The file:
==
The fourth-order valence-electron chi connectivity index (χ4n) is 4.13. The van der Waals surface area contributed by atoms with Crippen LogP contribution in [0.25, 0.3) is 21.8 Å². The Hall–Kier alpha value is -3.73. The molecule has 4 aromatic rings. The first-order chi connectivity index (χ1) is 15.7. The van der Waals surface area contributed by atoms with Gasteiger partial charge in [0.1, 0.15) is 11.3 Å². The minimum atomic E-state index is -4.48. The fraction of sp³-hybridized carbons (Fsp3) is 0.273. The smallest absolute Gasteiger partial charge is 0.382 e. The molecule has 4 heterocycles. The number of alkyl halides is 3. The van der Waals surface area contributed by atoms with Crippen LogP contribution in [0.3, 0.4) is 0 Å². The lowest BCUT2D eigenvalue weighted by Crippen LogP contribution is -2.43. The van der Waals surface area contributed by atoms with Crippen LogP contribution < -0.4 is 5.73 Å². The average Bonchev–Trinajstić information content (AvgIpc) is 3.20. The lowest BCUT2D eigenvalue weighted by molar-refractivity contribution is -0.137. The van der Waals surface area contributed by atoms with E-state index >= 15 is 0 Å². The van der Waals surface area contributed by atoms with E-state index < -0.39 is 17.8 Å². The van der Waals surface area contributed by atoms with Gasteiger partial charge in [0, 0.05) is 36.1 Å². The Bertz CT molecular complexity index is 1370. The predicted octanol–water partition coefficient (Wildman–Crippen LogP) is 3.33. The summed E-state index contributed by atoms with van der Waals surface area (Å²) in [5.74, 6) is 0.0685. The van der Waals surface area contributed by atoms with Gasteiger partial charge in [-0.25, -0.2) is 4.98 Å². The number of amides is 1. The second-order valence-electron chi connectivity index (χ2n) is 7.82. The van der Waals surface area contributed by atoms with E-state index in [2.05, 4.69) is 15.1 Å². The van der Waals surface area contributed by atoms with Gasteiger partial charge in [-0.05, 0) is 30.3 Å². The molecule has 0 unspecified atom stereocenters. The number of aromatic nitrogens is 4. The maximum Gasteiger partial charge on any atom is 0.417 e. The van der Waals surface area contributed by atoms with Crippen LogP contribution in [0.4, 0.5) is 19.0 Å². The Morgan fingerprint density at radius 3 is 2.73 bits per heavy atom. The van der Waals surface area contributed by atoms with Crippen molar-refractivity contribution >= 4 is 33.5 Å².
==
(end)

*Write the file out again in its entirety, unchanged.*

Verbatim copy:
The fourth-order valence-electron chi connectivity index (χ4n) is 4.13. The van der Waals surface area contributed by atoms with Crippen LogP contribution in [0.25, 0.3) is 21.8 Å². The Hall–Kier alpha value is -3.73. The molecule has 4 aromatic rings. The first-order chi connectivity index (χ1) is 15.7. The van der Waals surface area contributed by atoms with Gasteiger partial charge in [0.1, 0.15) is 11.3 Å². The minimum atomic E-state index is -4.48. The fraction of sp³-hybridized carbons (Fsp3) is 0.273. The smallest absolute Gasteiger partial charge is 0.382 e. The molecule has 4 heterocycles. The number of alkyl halides is 3. The van der Waals surface area contributed by atoms with Crippen LogP contribution in [0.3, 0.4) is 0 Å². The lowest BCUT2D eigenvalue weighted by Crippen LogP contribution is -2.43. The van der Waals surface area contributed by atoms with Crippen LogP contribution < -0.4 is 5.73 Å². The average Bonchev–Trinajstić information content (AvgIpc) is 3.20. The lowest BCUT2D eigenvalue weighted by molar-refractivity contribution is -0.137. The van der Waals surface area contributed by atoms with E-state index >= 15 is 0 Å². The van der Waals surface area contributed by atoms with E-state index < -0.39 is 17.8 Å². The van der Waals surface area contributed by atoms with Gasteiger partial charge in [0, 0.05) is 36.1 Å². The Bertz CT molecular complexity index is 1370. The predicted octanol–water partition coefficient (Wildman–Crippen LogP) is 3.33. The summed E-state index contributed by atoms with van der Waals surface area (Å²) in [5.74, 6) is 0.0685. The van der Waals surface area contributed by atoms with Gasteiger partial charge in [-0.25, -0.2) is 4.98 Å². The number of amides is 1. The second-order valence-electron chi connectivity index (χ2n) is 7.82. The van der Waals surface area contributed by atoms with E-state index in [2.05, 4.69) is 15.1 Å². The van der Waals surface area contributed by atoms with Gasteiger partial charge in [-0.05, 0) is 30.3 Å². The molecule has 0 unspecified atom stereocenters. The number of aromatic nitrogens is 4. The maximum Gasteiger partial charge on any atom is 0.417 e. The van der Waals surface area contributed by atoms with Crippen LogP contribution in [0.4, 0.5) is 19.0 Å². The Morgan fingerprint density at radius 3 is 2.73 bits per heavy atom. The van der Waals surface area contributed by atoms with Crippen molar-refractivity contribution >= 4 is 33.5 Å².